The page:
prepare your driveway for winter

Take these steps to prepare your driveway for winter:

1. Clean the asphalt surface

Before the heavy rains, make sure your driveway is clean, clear, and ready for maintenance.

Here’s how:

  • Remove any sticks, debris, or branches from the driveway surface
  • Use a power washer to loosen dirt and grime
  • Remove parked cars, bikes, basketball hoops, and other items from the driveway surface

2. Check for damage

Once your driveway is clean, dry, and clear of cars and other items, check it for cracks. 

This is important because even tiny cracks in your driveway will worsen during the winter, when rainwater seeps through the cracks, freeze, and expand. 

Over time, this causes the asphalt surface to heave, break, and become uneven. 

To prevent this, mark any cracks you find during your inspection so you can seal and repair them – more on that in the next step. 

3. Apply crack filler

Now that you’ve identified cracks in your driveway, it’s time to apply crack filler.

The quality sealant fills tiny cracks in the driveway and provides a protective coating that reduces asphalt damage from de-icing chemicals. 

While non-professionals can apply crack filler, we don’t recommend it. Hiring a professional team to seal your driveway is the only way to make sure it’s done right the first time. 

To protect your driveway as effectively as possible, you should seal it every 2-4 years, depending on the weather conditions in your area.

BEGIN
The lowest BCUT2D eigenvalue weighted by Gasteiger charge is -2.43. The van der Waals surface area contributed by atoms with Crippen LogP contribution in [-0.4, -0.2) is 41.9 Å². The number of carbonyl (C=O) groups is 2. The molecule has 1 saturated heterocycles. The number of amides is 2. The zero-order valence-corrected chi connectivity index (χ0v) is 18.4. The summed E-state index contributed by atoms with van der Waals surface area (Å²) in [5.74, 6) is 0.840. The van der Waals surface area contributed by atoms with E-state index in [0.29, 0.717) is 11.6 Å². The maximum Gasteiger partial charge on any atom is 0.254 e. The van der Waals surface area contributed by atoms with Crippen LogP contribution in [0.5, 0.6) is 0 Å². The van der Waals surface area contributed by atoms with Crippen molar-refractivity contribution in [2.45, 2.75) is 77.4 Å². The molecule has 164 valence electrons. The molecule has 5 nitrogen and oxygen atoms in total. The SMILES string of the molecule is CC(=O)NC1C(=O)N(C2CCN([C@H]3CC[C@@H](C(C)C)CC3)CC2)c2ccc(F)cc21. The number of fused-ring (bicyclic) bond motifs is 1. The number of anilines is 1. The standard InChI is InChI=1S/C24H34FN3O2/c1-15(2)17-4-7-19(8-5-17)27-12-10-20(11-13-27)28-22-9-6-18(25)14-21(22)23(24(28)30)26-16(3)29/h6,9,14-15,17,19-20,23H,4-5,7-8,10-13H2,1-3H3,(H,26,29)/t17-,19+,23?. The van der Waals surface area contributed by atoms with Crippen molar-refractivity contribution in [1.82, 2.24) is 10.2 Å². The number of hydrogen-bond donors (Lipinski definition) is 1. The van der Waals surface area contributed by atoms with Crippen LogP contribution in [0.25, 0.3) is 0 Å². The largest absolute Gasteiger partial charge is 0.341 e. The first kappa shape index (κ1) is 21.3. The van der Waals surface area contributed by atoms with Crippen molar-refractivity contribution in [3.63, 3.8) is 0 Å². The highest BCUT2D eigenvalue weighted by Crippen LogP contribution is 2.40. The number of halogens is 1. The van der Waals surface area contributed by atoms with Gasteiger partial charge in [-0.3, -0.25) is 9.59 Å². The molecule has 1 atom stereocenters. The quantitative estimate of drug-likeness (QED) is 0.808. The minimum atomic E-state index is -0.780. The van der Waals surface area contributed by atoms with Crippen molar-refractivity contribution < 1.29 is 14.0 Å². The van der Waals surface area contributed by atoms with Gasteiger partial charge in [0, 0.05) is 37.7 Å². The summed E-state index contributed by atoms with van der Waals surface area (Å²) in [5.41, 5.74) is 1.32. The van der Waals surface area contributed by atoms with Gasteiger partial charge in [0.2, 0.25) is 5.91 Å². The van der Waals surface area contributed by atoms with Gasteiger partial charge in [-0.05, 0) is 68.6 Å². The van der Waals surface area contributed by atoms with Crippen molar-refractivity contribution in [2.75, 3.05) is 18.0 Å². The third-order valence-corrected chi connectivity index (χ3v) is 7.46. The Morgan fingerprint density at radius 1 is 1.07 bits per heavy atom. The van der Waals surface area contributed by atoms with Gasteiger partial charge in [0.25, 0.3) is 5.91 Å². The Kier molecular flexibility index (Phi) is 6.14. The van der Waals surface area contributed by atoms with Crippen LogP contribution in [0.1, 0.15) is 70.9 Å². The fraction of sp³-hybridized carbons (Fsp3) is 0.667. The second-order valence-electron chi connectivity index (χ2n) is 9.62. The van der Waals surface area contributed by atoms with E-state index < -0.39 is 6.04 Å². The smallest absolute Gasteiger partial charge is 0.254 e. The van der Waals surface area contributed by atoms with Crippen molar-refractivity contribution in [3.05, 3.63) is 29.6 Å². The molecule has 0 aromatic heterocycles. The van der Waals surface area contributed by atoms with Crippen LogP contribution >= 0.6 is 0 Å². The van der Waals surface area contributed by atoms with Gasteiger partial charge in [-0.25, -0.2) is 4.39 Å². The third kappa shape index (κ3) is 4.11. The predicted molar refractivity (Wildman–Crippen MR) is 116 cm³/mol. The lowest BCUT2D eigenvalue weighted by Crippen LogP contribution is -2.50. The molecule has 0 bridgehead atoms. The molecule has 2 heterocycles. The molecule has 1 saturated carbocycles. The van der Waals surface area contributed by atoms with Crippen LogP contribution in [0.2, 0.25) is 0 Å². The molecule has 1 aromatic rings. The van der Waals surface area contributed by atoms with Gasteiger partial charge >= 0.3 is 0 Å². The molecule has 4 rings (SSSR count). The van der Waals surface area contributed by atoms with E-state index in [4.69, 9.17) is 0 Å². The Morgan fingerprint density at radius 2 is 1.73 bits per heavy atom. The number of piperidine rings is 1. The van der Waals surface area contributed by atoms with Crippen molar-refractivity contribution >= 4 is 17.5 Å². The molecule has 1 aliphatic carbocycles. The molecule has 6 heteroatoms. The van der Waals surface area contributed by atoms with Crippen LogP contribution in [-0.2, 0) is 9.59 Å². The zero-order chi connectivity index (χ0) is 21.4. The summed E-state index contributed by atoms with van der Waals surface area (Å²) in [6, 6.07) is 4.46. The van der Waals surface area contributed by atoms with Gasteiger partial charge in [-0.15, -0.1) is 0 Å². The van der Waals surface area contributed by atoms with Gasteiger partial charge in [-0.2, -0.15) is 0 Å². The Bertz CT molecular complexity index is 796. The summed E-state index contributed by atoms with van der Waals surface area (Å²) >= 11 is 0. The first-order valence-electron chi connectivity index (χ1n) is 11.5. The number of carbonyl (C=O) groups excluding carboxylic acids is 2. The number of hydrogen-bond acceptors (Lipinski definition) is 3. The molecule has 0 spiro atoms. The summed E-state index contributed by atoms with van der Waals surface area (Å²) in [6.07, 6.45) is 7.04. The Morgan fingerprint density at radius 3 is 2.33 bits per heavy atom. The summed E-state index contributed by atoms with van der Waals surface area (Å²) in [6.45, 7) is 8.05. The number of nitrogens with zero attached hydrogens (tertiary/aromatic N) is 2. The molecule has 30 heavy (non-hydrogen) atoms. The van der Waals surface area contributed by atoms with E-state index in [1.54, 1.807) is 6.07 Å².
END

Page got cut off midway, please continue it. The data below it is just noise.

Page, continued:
4. Check for drainage issues

Once your driveway is sealed, look for moisture drainage issues, which can cause water to pool in low spots in your driveway. 

This creates puddles or slick ice spots, depending on the season. To prevent drainage issues, level the ground properly or talk to a paving team about ensuring proper drainage (trench drains and French drains are common options) for your driveway before winter begins. 

5. Buy the right ice melt

Most people use ice melt to remove slick ice spots from their driveways. 

Did you know, however, that the type of ice melt you buy makes a big difference in the longevity of your driveway? 

Some ice melt contains harmful chemicals that can erode or crack your driveway surface. Whenever possible, look for calcium-based ice melt, which will get rid of ice safely and without damage to your asphalt. 

If possible, try to use even calcium-based ice melts sparingly. The more you can shovel or plow your driveway, the longer your paved surface and the sealant protecting it will last!

Looking to Winterize Your Driveway in Santa Cruz County? We Can Help!

Do you need a professional team to help you winterize your driveway? We’re here for you!

Dedicated to helping customers prepare their asphalt driveways and paved surfaces for winter, we provide comprehensive paving, sealing, and repair services. 

For your convenience, we also serve Monterey County and Santa Clara County, including San Jose, CA. 

Ready to learn more? 

Contact us to request your free estimate today.